As with all of our books, An Easy Stroll Through a Short Gospel is also available through Amazon—and all positive reviews help promote the cause!

“This is a short, meditative work that you will want to read slowly and repeatedly as you walk through the shortest and oldest canonical Gospel. As you do, significant—sometimes startling—insights await, as Larry Parsley gently, thoughtfully, and ably guides you through Mark. As it happens, Dr. Parsley has written his first book on the first Gospel. My hope is that this work is but the first fruits of future harvests from this gifted interpreter, storyteller, and teacher.” — Todd D. Still, Ph.D., Professor of Christian Scriptures in the George W. Truett Theological Seminary at Baylor University

A gentle journey… Larry’s wisdom and eye for beauty might readily serve as inspiration for daily spiritual exercises.” ― Dr. Paul Scott Wilson, Professor of Homiletics at Emmanuel College, Toronto, and author of The Four Pages of the Sermon

Wonderfully refreshing…compelling [and] down-to-earth…  It truly is ‘an easy stroll’ and a disarmingly profound one simultaneously. All I know is that I will never teach from Mark’s Gospel again without first consulting this book.” — Andy McQuitty, author of Notes from the Valley: A Spiritual Travelogue Through Cancer and The Way to Brave: Shaping a David Faith for a Goliath World

Find An Easy Stroll Through a Short Gospel in Mockingbird’s new online bookstore and on Amazon.

How a Comedian Helped Me Pray the Ghosts Away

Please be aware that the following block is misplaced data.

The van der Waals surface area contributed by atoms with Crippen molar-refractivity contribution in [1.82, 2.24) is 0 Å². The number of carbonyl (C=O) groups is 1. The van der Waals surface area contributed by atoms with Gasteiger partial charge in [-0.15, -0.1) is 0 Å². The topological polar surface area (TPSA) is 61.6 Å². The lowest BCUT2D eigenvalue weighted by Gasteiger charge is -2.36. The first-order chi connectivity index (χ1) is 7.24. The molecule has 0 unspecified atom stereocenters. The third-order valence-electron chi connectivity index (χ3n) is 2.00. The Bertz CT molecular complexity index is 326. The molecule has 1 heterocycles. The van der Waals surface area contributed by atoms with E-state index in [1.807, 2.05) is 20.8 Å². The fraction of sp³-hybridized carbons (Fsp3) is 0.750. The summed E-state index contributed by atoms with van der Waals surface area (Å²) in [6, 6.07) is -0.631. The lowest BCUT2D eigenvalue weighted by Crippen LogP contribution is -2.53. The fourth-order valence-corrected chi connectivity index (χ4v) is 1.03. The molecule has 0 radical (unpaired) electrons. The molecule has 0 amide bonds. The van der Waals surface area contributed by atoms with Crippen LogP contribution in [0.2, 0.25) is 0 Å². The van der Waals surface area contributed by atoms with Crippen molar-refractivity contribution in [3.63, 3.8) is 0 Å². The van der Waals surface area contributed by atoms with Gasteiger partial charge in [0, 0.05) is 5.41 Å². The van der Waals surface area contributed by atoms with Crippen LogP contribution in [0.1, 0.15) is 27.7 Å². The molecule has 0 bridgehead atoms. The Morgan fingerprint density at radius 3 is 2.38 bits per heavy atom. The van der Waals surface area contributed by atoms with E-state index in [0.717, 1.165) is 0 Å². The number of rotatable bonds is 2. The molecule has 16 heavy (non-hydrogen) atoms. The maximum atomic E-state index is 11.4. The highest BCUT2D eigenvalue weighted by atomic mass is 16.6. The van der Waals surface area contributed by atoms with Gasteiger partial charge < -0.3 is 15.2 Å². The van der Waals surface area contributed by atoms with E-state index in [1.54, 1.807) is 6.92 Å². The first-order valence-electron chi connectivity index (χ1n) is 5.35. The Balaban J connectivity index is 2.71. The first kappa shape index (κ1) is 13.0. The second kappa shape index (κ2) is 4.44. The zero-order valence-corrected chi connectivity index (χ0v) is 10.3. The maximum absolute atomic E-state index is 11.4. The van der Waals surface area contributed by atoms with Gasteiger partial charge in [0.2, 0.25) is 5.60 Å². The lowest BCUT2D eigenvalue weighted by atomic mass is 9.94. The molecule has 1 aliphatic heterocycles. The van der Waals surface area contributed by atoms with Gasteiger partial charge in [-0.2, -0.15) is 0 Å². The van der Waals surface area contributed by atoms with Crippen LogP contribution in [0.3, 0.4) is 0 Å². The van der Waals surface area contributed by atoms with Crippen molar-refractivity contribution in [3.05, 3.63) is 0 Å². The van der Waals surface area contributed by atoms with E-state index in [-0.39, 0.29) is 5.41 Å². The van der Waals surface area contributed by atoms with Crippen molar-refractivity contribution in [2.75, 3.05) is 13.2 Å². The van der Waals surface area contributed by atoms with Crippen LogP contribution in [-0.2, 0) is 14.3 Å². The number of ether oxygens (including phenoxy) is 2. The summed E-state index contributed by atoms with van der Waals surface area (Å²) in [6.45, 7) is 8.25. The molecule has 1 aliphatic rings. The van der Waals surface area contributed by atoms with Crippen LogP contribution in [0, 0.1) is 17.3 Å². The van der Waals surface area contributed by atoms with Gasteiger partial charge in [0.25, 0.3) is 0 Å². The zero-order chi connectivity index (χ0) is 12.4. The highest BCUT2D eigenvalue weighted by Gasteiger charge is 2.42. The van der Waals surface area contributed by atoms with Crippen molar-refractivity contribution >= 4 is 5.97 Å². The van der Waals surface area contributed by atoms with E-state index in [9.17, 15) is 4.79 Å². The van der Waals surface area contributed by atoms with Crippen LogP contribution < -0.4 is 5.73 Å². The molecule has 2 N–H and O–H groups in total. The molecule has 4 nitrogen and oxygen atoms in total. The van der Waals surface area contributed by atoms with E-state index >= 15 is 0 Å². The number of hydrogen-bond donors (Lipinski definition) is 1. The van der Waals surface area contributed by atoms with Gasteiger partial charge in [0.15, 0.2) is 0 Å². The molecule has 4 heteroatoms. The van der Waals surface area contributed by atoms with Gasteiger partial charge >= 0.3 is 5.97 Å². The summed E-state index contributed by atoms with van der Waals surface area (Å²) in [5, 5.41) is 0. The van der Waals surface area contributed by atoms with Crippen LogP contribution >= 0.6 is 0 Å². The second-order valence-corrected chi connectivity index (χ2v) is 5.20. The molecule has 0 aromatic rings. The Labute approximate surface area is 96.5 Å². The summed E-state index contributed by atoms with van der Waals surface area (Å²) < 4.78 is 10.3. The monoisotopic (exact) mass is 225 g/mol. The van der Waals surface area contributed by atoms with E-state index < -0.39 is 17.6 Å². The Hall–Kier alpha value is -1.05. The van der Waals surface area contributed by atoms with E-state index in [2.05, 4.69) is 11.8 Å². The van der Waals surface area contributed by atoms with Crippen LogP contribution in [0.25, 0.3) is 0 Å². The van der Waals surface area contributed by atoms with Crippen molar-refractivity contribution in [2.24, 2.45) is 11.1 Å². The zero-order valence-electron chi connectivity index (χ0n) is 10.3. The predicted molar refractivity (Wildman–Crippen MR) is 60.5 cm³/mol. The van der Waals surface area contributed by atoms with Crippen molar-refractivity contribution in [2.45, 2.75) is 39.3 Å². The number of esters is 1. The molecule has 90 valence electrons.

How a Comedian Helped Me Pray the Ghosts Away

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On Praying in the Bathroom, and Giving Up on Self-Control

On Praying in the Bathroom, and Giving Up on Self-Control

Leslie Jamison’s book The Recovering: Intoxication and Its Aftermath uses a broad scope of material to construct the experience of addiction and attempts at recovery: through personal memoir, research into historical figures, and reflection on the methods and theories associated with treating substance abuse. There are many, many reasons to read this book, and none […]

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This year for Lent, I decided not to get crazy. In the past, especially as a kid, I’d sometimes give up three things at once, candy, my Gameboy, and fun in general. In the absence of those worldly distractions, I’d take up the terribly sanctified tendency of comparing and contrasting my virtue against my brother’s: […]

In Defense of Thoughts and Prayers

In Defense of Thoughts and Prayers

Tragic school shootings like the one in Parkland, Florida this week are becoming an all-too-common occurrence in our culture. Ubiquitous screens and news outlets surround us as we encounter these tragedies, in a second-handed fashion, in a strange collective way (only those directly affected can experience them). As with any repeated and communal form of […]

<i>The Crown</i>, Season 2: Reconciliation and Her Majesty

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This piece contains possible spoilers from the Netflix Original Series The Crown, Season 2, Episode 6.  The second season of The Crown is just as beautiful as the first, and more complex. As we watch the marriage of Queen Elizabeth II and Prince Philip ever-so-slightly unravel at the seams and Princess Margaret’s love life take […]

Vulgarity, Anguish…and Truth

Vulgarity, Anguish…and Truth

Punksters and non-punksters alike will be able to relate this one by Cole Hartin: I’ve always had something of a penchant for punk rock. Anything gritty, really. This eventually extended itself into post-hardcore. It’s kind of a guilty pleasure, though. I only listen to it once in a while, after sneaking glances over both shoulders, […]